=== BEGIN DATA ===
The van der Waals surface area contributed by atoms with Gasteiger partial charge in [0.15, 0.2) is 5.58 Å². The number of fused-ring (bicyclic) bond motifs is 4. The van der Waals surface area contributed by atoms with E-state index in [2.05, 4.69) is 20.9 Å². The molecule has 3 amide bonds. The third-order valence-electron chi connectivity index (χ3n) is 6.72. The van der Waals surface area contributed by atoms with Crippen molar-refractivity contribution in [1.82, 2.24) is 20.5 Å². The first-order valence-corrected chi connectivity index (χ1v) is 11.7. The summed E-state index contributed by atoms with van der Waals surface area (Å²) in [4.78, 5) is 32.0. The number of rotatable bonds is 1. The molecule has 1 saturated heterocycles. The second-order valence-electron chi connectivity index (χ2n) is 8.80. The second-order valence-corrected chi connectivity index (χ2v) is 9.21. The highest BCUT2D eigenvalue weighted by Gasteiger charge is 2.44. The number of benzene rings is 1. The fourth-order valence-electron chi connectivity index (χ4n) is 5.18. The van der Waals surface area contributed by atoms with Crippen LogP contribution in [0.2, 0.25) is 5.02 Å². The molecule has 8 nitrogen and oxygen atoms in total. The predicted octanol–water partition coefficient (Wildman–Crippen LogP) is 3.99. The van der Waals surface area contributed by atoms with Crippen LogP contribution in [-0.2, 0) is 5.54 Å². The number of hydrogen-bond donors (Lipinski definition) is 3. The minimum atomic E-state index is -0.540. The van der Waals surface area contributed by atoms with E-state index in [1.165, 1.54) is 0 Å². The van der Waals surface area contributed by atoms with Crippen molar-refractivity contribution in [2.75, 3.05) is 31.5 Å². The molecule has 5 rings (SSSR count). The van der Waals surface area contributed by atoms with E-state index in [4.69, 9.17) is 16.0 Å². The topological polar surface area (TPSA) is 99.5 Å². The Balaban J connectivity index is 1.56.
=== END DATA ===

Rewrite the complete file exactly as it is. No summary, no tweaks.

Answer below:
The van der Waals surface area contributed by atoms with Gasteiger partial charge in [0.15, 0.2) is 5.58 Å². The number of fused-ring (bicyclic) bond motifs is 4. The van der Waals surface area contributed by atoms with E-state index in [2.05, 4.69) is 20.9 Å². The molecule has 3 amide bonds. The third-order valence-electron chi connectivity index (χ3n) is 6.72. The van der Waals surface area contributed by atoms with Crippen molar-refractivity contribution in [1.82, 2.24) is 20.5 Å². The first-order valence-corrected chi connectivity index (χ1v) is 11.7. The summed E-state index contributed by atoms with van der Waals surface area (Å²) in [4.78, 5) is 32.0. The number of rotatable bonds is 1. The molecule has 1 saturated heterocycles. The second-order valence-electron chi connectivity index (χ2n) is 8.80. The second-order valence-corrected chi connectivity index (χ2v) is 9.21. The highest BCUT2D eigenvalue weighted by Gasteiger charge is 2.44. The number of benzene rings is 1. The fourth-order valence-electron chi connectivity index (χ4n) is 5.18. The van der Waals surface area contributed by atoms with Crippen LogP contribution in [0.2, 0.25) is 5.02 Å². The molecule has 8 nitrogen and oxygen atoms in total. The predicted octanol–water partition coefficient (Wildman–Crippen LogP) is 3.99. The van der Waals surface area contributed by atoms with Crippen LogP contribution in [-0.2, 0) is 5.54 Å². The number of hydrogen-bond donors (Lipinski definition) is 3. The minimum atomic E-state index is -0.540. The van der Waals surface area contributed by atoms with E-state index in [1.165, 1.54) is 0 Å². The van der Waals surface area contributed by atoms with Crippen molar-refractivity contribution in [2.75, 3.05) is 31.5 Å². The molecule has 5 rings (SSSR count). The van der Waals surface area contributed by atoms with E-state index in [4.69, 9.17) is 16.0 Å². The topological polar surface area (TPSA) is 99.5 Å². The Balaban J connectivity index is 1.56.